Ferhat Özgür, whose photographs and videos explore the relationship between urban life and the individual, concentrates on examining social-political phenomena of Turkey. Similarly, Chen Qiu-lin has been exploring and documenting the rapid and tumultuous urbanization of Sichuan, her home province. Having had part of her own history taken away, she investigates the place of tradition and its relationship to the individual in this new China she now inhabits.
Liu Zhuo-quan’s meticulously hand painted glass bottles are a juxtaposition of the artist’s childhood memories of the ashes at Buddha’s altar and the broken glass fragments left in his body.
Park Dae-cho creates portraits of children affected by the trials of life yet at one with nature; he expresses that nature which although belabored by its steep climb through life, can maintain the innocence found in children. But while they appear innocent enough, these children bear the mark of desolation, loss and pain that can often be glimpsed in their eyes.
Chen Chun-hao uses over one million mosquito nails as his creative media. He used mosquito nails to imitate ancient masterpieces of traditional Chinese paintings, and through sketch-like landscape images, we are brought back in time to imagine how the ancient artists replicated nature onto paper.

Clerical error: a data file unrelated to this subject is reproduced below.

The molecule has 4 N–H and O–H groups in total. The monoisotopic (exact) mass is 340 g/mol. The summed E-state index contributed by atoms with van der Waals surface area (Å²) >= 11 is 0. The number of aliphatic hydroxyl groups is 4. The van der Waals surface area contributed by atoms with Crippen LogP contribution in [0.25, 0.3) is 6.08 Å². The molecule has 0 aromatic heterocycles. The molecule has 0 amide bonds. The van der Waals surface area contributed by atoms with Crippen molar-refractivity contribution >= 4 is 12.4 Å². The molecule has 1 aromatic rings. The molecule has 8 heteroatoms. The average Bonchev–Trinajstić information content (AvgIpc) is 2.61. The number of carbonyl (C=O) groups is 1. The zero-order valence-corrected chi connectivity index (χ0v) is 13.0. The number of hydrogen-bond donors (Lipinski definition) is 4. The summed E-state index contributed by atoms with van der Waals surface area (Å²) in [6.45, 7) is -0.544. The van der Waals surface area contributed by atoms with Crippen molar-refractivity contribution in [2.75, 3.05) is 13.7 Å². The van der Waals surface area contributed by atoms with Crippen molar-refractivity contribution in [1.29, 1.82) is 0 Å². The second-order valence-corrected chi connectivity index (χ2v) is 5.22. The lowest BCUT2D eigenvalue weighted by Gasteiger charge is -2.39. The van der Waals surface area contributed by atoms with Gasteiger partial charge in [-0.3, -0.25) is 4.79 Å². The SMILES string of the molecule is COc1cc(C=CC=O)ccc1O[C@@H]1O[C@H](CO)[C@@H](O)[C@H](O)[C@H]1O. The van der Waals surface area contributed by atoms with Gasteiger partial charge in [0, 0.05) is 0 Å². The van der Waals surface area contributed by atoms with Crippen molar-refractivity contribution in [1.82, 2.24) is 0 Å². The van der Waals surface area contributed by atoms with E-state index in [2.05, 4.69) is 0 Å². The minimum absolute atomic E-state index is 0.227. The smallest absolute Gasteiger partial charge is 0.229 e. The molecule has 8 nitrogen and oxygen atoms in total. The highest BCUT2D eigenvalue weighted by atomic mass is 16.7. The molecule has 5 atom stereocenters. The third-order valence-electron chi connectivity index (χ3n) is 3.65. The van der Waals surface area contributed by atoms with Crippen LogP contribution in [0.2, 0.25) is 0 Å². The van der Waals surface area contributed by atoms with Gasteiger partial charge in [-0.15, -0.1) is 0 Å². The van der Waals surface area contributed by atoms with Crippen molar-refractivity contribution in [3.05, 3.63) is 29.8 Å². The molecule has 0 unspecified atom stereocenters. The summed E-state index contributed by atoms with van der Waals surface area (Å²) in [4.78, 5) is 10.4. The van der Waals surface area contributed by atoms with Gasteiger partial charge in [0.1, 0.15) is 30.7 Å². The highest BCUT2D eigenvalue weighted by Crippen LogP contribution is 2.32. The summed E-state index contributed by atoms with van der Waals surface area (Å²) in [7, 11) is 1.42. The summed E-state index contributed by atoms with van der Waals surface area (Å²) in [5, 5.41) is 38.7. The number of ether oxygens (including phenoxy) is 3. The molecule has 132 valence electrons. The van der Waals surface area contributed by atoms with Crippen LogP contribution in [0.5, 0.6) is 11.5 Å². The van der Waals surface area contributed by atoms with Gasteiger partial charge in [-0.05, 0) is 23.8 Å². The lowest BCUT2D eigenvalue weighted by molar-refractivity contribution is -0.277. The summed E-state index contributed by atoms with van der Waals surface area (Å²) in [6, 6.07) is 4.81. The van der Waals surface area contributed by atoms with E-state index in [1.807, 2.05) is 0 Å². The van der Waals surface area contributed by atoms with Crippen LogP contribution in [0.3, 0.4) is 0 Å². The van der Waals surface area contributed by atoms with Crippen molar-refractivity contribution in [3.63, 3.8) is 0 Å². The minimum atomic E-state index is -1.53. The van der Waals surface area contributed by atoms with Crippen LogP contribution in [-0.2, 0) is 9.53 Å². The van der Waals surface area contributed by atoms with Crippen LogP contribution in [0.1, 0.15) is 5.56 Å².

As a Buddhist, Shi Jin-hua tries to explore a broader view; his works are contemporary, but their connotation corroborates the ancient Dhamma. Every pen he used in his works represents a life, encouraging each of us to reflect on our transient life.
Art is also a mirror to our memories and contemporary art is by its very nature defined by time, images created remain with an audience long after the modernity of the piece has passed. Memories too are defined by time, staying as fresh as the moment the recollection was created; for the experiences of our young age become the fine wines of our old age.
Here I would like to capture this wonderful moment to give my heartfelt thanks to all the participating artists for their support and trust. The opening of 3812 is a moment in time that I hope shall become a lifetime memory for all of you, and the artists gather here continue to hold time; creating memories that will last long after time for them, and you, has passed.